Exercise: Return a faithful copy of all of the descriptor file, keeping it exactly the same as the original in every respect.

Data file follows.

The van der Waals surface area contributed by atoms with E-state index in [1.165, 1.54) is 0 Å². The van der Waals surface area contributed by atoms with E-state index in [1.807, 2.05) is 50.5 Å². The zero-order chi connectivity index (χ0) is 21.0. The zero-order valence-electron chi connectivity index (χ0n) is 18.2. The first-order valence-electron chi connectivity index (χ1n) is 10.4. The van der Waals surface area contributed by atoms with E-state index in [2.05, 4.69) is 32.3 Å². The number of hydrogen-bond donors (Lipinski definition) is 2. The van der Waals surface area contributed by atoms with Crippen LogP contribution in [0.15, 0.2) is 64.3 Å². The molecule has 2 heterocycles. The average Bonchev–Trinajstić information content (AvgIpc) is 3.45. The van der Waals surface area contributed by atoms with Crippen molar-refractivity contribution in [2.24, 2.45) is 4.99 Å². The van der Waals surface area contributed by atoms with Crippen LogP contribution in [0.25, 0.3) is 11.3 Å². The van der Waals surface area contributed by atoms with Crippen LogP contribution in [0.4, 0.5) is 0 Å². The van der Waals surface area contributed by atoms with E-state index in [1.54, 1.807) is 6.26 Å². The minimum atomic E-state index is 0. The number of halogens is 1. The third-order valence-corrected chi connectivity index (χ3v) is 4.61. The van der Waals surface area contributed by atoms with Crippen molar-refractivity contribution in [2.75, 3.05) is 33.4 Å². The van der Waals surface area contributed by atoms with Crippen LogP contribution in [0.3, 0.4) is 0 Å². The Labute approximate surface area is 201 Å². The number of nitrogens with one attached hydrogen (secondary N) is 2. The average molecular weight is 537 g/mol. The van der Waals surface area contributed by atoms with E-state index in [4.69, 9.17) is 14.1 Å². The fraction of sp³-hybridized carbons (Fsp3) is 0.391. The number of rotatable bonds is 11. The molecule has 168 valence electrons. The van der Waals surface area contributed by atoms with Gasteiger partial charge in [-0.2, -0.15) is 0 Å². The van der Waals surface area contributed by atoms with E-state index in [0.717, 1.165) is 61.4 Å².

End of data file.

The van der Waals surface area contributed by atoms with E-state index in [1.165, 1.54) is 0 Å². The van der Waals surface area contributed by atoms with E-state index in [1.807, 2.05) is 50.5 Å². The zero-order chi connectivity index (χ0) is 21.0. The zero-order valence-electron chi connectivity index (χ0n) is 18.2. The first-order valence-electron chi connectivity index (χ1n) is 10.4. The van der Waals surface area contributed by atoms with E-state index in [2.05, 4.69) is 32.3 Å². The number of hydrogen-bond donors (Lipinski definition) is 2. The van der Waals surface area contributed by atoms with Crippen LogP contribution in [0.15, 0.2) is 64.3 Å². The molecule has 2 heterocycles. The average Bonchev–Trinajstić information content (AvgIpc) is 3.45. The van der Waals surface area contributed by atoms with Crippen molar-refractivity contribution in [2.24, 2.45) is 4.99 Å². The van der Waals surface area contributed by atoms with Crippen LogP contribution in [0.25, 0.3) is 11.3 Å². The van der Waals surface area contributed by atoms with Crippen LogP contribution in [0.4, 0.5) is 0 Å². The van der Waals surface area contributed by atoms with E-state index in [1.54, 1.807) is 6.26 Å². The minimum atomic E-state index is 0. The number of halogens is 1. The third-order valence-corrected chi connectivity index (χ3v) is 4.61. The van der Waals surface area contributed by atoms with Crippen molar-refractivity contribution in [2.75, 3.05) is 33.4 Å². The van der Waals surface area contributed by atoms with Crippen LogP contribution in [0.3, 0.4) is 0 Å². The Labute approximate surface area is 201 Å². The number of nitrogens with one attached hydrogen (secondary N) is 2. The average molecular weight is 537 g/mol. The van der Waals surface area contributed by atoms with E-state index in [4.69, 9.17) is 14.1 Å². The fraction of sp³-hybridized carbons (Fsp3) is 0.391. The number of rotatable bonds is 11. The molecule has 168 valence electrons. The van der Waals surface area contributed by atoms with Gasteiger partial charge in [-0.2, -0.15) is 0 Å². The van der Waals surface area contributed by atoms with E-state index in [0.717, 1.165) is 61.4 Å².